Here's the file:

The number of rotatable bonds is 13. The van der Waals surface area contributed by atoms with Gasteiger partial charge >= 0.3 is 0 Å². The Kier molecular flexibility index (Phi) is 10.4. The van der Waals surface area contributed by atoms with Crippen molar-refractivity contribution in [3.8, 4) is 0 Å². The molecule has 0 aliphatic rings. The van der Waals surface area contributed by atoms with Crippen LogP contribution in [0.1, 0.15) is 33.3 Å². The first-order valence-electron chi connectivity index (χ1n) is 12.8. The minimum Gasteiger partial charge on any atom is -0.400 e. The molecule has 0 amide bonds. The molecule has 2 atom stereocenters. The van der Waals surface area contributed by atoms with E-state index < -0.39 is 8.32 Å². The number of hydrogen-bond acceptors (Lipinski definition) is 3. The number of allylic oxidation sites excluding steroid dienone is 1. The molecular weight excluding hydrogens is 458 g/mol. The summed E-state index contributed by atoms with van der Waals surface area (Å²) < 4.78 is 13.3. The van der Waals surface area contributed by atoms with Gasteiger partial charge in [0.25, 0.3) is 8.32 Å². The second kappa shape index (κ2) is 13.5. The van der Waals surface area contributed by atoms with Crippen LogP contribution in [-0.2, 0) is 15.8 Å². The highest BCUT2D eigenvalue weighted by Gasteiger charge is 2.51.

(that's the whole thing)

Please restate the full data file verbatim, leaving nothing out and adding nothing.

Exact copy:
The number of rotatable bonds is 13. The van der Waals surface area contributed by atoms with Gasteiger partial charge >= 0.3 is 0 Å². The Kier molecular flexibility index (Phi) is 10.4. The van der Waals surface area contributed by atoms with Crippen molar-refractivity contribution in [3.8, 4) is 0 Å². The molecule has 0 aliphatic rings. The van der Waals surface area contributed by atoms with Crippen LogP contribution in [0.1, 0.15) is 33.3 Å². The first-order valence-electron chi connectivity index (χ1n) is 12.8. The minimum Gasteiger partial charge on any atom is -0.400 e. The molecule has 0 amide bonds. The molecule has 2 atom stereocenters. The van der Waals surface area contributed by atoms with E-state index < -0.39 is 8.32 Å². The number of hydrogen-bond acceptors (Lipinski definition) is 3. The number of allylic oxidation sites excluding steroid dienone is 1. The molecular weight excluding hydrogens is 458 g/mol. The summed E-state index contributed by atoms with van der Waals surface area (Å²) < 4.78 is 13.3. The van der Waals surface area contributed by atoms with Gasteiger partial charge in [0.25, 0.3) is 8.32 Å². The second kappa shape index (κ2) is 13.5. The van der Waals surface area contributed by atoms with Crippen LogP contribution in [-0.2, 0) is 15.8 Å². The highest BCUT2D eigenvalue weighted by Gasteiger charge is 2.51.